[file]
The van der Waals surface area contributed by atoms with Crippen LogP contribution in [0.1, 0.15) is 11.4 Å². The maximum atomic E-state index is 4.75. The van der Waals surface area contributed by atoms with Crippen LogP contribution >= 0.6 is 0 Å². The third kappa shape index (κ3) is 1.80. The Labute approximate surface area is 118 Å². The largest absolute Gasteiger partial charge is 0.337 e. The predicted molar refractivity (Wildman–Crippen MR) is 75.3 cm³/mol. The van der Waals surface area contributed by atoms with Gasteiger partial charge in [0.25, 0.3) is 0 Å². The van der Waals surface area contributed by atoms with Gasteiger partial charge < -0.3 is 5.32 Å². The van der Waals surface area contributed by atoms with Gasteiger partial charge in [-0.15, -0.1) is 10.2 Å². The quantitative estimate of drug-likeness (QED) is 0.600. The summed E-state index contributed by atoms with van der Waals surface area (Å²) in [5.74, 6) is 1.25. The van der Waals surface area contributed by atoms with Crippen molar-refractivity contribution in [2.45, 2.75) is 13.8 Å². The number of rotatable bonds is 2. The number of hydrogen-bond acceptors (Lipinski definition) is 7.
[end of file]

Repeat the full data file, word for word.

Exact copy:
The van der Waals surface area contributed by atoms with Crippen LogP contribution in [0.1, 0.15) is 11.4 Å². The maximum atomic E-state index is 4.75. The van der Waals surface area contributed by atoms with Crippen LogP contribution >= 0.6 is 0 Å². The third kappa shape index (κ3) is 1.80. The Labute approximate surface area is 118 Å². The largest absolute Gasteiger partial charge is 0.337 e. The predicted molar refractivity (Wildman–Crippen MR) is 75.3 cm³/mol. The van der Waals surface area contributed by atoms with Gasteiger partial charge in [0.25, 0.3) is 0 Å². The van der Waals surface area contributed by atoms with Gasteiger partial charge < -0.3 is 5.32 Å². The van der Waals surface area contributed by atoms with Gasteiger partial charge in [-0.15, -0.1) is 10.2 Å². The quantitative estimate of drug-likeness (QED) is 0.600. The summed E-state index contributed by atoms with van der Waals surface area (Å²) in [5.74, 6) is 1.25. The van der Waals surface area contributed by atoms with Crippen molar-refractivity contribution in [2.45, 2.75) is 13.8 Å². The number of rotatable bonds is 2. The number of hydrogen-bond acceptors (Lipinski definition) is 7.